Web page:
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Open enrollment is here for many workers

You might not have received your open enrollment package yet, but you probably know what to expect: Higher premiums. More out-of-pocket costs. Enticements to participate in wellness programs.

This may be the last predictable open-enrollment season. Next fall, open enrollment will incorporate the changes from the Affordable Care Act, which takes full effect in 2014.

"We will see a lot of change for 2014," said Melissa Jimeno, a principal in the Baltimore office of benefits consultant Mercer. "This is the calm before the storm."

(Of course, if President Barack Obama loses this week and Congress scraps the health care act, this too could change.)

More than half of workers passively default into their current plan. Benefit experts say you shouldn't be surprised if your employer warns that you will lose coverage unless you actively make a selection — even if it's the one you already have. Employers want to make sure workers have reviewed their health care needs and looked at coverage options.

"Both those things can change," said Craig Rosenberg, the national leader for Health & Welfare Benefits Administration for Aon Hewitt, an Illinois-based benefits consultant. "The plan you have this year might not be the best one for next year."

Employers struggle each year with rising health care costs, and next year is no exception. The costs are expected to go up an average of 6.3 percent, to $11,188 per employee, according to Aon Hewitt. Employers continue to pick up the bulk of that, but workers can count on paying more, too.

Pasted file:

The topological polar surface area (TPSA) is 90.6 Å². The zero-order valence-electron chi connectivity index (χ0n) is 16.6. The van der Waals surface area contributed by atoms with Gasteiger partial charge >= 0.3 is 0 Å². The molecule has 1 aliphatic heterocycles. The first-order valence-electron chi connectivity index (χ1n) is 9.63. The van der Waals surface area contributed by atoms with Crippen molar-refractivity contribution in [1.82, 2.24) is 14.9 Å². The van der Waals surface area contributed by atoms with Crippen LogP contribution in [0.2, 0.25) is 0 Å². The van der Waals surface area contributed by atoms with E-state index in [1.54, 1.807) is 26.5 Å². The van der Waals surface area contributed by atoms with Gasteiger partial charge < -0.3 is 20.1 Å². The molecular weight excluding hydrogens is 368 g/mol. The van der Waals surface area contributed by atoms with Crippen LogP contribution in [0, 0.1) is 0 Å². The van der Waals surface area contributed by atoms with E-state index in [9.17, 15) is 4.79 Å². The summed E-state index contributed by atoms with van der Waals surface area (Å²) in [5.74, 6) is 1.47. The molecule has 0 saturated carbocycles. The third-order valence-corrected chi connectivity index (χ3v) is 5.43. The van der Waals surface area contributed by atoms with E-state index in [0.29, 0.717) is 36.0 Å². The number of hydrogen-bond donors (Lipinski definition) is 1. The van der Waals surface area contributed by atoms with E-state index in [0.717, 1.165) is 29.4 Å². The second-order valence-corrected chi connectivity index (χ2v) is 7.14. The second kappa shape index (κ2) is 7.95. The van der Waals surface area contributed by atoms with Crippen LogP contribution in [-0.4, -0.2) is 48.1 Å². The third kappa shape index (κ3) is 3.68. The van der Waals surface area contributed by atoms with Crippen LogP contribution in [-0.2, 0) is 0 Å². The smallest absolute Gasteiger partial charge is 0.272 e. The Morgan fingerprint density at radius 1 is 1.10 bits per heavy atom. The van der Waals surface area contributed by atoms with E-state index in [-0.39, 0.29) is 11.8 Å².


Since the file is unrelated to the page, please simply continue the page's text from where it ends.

Aon Hewitt predicts that an employee will pay an average of $2,385 in premiums next year, plus $2,449 for out-of-pocket costs.

Here are other changes you might see:

Lower flexible spending account limits: Next year, the most you will be able to contribute to a pre-tax flexible spending account to cover health care costs will be $2,500. There hasn't been a cap up until this, unless the employer set one. This cap might not be a big inconvenience for many workers, given that the employees of Aon Hewitt's clients typically set aside $1,600 in these accounts each year.

Benefits summary: Information about health plans and coverage are often confusing. But as of September, the Affordable Care Act requires that workers receive a clear summary of benefits so they can compare their options. They also will receive examples of the cost of each plan for two medical scenarios: diabetes and having a baby.

Wellness efforts: Employers still are trying to get workers to take better care of themselves to help contain health care costs. Many encourage workers to fill out a health risk questionnaire or undertake biometric screening for, say, blood pressure, cholesterol levels or body fat. These can help identify health problems early before they get serious — and expensive.

Companies continue to offer rewards, such as a lower premium, for those who participate in these wellness efforts. But benefits experts say some employers are taking a different tack, making workers pay more for insurance if they don't participate.

Voluntary benefits: Employers don't like to be seen cutting benefits, so increasingly they are adding so-called voluntary benefits, such as legal services. Employers don't pay for these benefits, although they can negotiate lower fees so employees pay less than if they purchased these extras on their own.

One increasingly popular voluntary benefit is a critical illness plan that pays cash if the employee is diagnosed with certain illnesses, such as cancer, Rosenberg said. The money can help cover costs the worker would incur while undergoing treatment, he said.

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